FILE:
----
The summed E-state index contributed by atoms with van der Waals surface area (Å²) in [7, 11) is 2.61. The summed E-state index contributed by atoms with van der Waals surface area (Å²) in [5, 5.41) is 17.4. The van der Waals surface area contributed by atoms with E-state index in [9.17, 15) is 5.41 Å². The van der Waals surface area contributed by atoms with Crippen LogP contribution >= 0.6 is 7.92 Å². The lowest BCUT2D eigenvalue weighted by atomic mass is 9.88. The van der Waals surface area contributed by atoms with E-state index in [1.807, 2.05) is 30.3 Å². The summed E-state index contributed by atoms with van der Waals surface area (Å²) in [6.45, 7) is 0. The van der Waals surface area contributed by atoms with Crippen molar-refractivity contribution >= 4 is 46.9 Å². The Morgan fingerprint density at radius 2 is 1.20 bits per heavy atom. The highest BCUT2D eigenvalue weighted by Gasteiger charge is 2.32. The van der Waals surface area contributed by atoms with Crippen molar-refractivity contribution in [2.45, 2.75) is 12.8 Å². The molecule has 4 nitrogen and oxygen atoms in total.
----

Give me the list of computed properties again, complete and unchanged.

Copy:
The summed E-state index contributed by atoms with van der Waals surface area (Å²) in [7, 11) is 2.61. The summed E-state index contributed by atoms with van der Waals surface area (Å²) in [5, 5.41) is 17.4. The van der Waals surface area contributed by atoms with E-state index in [9.17, 15) is 5.41 Å². The van der Waals surface area contributed by atoms with Crippen LogP contribution >= 0.6 is 7.92 Å². The lowest BCUT2D eigenvalue weighted by atomic mass is 9.88. The van der Waals surface area contributed by atoms with E-state index in [1.807, 2.05) is 30.3 Å². The summed E-state index contributed by atoms with van der Waals surface area (Å²) in [6.45, 7) is 0. The van der Waals surface area contributed by atoms with Crippen molar-refractivity contribution >= 4 is 46.9 Å². The Morgan fingerprint density at radius 2 is 1.20 bits per heavy atom. The highest BCUT2D eigenvalue weighted by Gasteiger charge is 2.32. The van der Waals surface area contributed by atoms with Crippen molar-refractivity contribution in [2.45, 2.75) is 12.8 Å². The molecule has 4 nitrogen and oxygen atoms in total.